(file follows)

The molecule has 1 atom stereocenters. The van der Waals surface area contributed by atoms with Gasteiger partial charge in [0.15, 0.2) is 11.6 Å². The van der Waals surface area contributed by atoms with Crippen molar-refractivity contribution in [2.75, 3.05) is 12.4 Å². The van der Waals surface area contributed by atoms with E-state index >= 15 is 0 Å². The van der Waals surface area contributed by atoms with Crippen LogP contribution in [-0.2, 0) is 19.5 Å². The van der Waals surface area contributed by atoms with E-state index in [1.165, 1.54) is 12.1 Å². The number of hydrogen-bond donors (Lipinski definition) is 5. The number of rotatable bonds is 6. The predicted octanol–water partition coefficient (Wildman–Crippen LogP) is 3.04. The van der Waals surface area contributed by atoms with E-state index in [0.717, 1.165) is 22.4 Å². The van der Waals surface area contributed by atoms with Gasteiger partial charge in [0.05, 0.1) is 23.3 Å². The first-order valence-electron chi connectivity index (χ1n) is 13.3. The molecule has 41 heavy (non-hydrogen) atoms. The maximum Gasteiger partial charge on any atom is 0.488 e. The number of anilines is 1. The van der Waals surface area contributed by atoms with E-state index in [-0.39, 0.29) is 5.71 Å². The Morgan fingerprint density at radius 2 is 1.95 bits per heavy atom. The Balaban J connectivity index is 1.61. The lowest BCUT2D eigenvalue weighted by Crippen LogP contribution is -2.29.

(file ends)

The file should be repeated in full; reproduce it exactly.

The molecule has 1 atom stereocenters. The van der Waals surface area contributed by atoms with Gasteiger partial charge in [0.15, 0.2) is 11.6 Å². The van der Waals surface area contributed by atoms with Crippen molar-refractivity contribution in [2.75, 3.05) is 12.4 Å². The van der Waals surface area contributed by atoms with E-state index >= 15 is 0 Å². The van der Waals surface area contributed by atoms with Crippen LogP contribution in [-0.2, 0) is 19.5 Å². The van der Waals surface area contributed by atoms with E-state index in [1.165, 1.54) is 12.1 Å². The number of hydrogen-bond donors (Lipinski definition) is 5. The number of rotatable bonds is 6. The predicted octanol–water partition coefficient (Wildman–Crippen LogP) is 3.04. The van der Waals surface area contributed by atoms with E-state index in [0.717, 1.165) is 22.4 Å². The van der Waals surface area contributed by atoms with Gasteiger partial charge in [0.05, 0.1) is 23.3 Å². The first-order valence-electron chi connectivity index (χ1n) is 13.3. The molecule has 41 heavy (non-hydrogen) atoms. The maximum Gasteiger partial charge on any atom is 0.488 e. The number of anilines is 1. The van der Waals surface area contributed by atoms with E-state index in [-0.39, 0.29) is 5.71 Å². The Morgan fingerprint density at radius 2 is 1.95 bits per heavy atom. The Balaban J connectivity index is 1.61. The lowest BCUT2D eigenvalue weighted by Crippen LogP contribution is -2.29.